Exactly. As an agency owner, we’ve all experienced times when you just can’t fathom taking on another project because your pipeline is so full. And then there’s a time when you’re just hoping and wishing that you don’t have to lay off team members because you don’t have any projects in the pipeline.

This is often the pendulous scenario of having a team of full-time hires. You really must maintain the revenue in order to support that. However, if you have the leeway to build these “elastic teams”, surely that’s preferable?

“Whether that’s with freelance and contractors, whether that’s through partnering with other agencies that specialize in different areas that you do, it’s definitely a trend we’re seeing. Agencies have customers that come to them because they specialize in building e-commerce sites, but they want to run PPC campaigns. So, what do you do?”

To Emily’s point, do you refer them to an entirely different agency that perhaps builds e-commerce sites? But what if you potentially lose that customer to that other agency down the line? Alternatively, do you contract a PPC specialist? Or, do you reach out to a contact well-versed in PPC and use them on a white-label basis while servicing your customer under your brand?

Either way, having more elasticity in your team gives you the opportunity and the resources to grow and perhaps diversify, or move laterally with a view to niching down.

“We have developers, copywriters, designers, virtual assistants. We would love to have a network of sales development representatives, PPC campaign managers, and SEOs. That way, when an agency owner needs a specialist, or needs someone on a contract basis, they don’t have to go through a month’s long process to find that person in order to fulfill a service that a customer needs now.”

Drilling down into timing, mistakes, and contract arrangements

Now that we know what GoWP does, and where having these elastic teams can be beneficial, there are three things I want to drill down on.

  1. When is it appropriate to do this? What is the context where it makes sense to bring in freelancers and contractors or bake that into your model versus building an in-house team?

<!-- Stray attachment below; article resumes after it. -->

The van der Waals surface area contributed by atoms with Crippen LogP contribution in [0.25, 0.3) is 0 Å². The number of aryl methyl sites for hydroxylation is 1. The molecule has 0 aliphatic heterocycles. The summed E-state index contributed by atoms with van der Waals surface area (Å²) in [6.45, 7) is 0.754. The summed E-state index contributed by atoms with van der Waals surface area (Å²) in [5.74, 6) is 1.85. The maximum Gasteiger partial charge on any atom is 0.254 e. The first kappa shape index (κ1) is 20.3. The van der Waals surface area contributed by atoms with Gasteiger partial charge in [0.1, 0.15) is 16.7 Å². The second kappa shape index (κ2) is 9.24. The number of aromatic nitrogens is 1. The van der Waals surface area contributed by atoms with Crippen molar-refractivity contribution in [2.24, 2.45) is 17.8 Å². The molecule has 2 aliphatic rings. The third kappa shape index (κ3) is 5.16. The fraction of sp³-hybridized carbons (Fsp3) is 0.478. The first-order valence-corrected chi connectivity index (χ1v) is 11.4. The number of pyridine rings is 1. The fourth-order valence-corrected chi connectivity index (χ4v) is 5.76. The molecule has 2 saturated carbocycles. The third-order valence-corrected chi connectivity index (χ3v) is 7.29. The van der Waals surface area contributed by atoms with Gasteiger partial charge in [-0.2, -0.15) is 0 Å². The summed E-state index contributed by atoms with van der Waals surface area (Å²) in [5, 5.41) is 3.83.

2. Common misconceptions held by agency owners attempting to undertake this route, or any mistakes/negative experiences we could perhaps learn from.
  3. The different ways to arrange those contracts and competition mechanisms. Given there are so many different ways to set up an engagement with a freelancer/contractor, is there a way of determining which way is best? Do you pay them by the hour, by project, or a defined period of time?

So, with that, let’s dive into point 1…

Number 1: Timing

When should an agency be thinking about freelancers and contractors versus an in-house team? Is there a decision-making process in that assessment? After all, having an in-house team is a big investment upfront. Not only are you looking at a hiring pipeline, before onboarding and making them a true team member, but you’re also hedging your bets that your chosen unicorn is just going to hit the ground running and keep on going! That’s seldom the case.

So, in Emily’s experience, is there an optimum juncture? In terms of taking someone on, you can always contract them for a project and then onboard them if that project goes well and you see them fitting into your work culture. If things during the project nosedive, or there’s a culture clash, then you haven’t invested time and money onboarding them from the offset.

“You really have to know, if you’re doing a full-time hire, that this is someone you want fully integrated into your team for a long time – in order for that kind of investment to make sense.”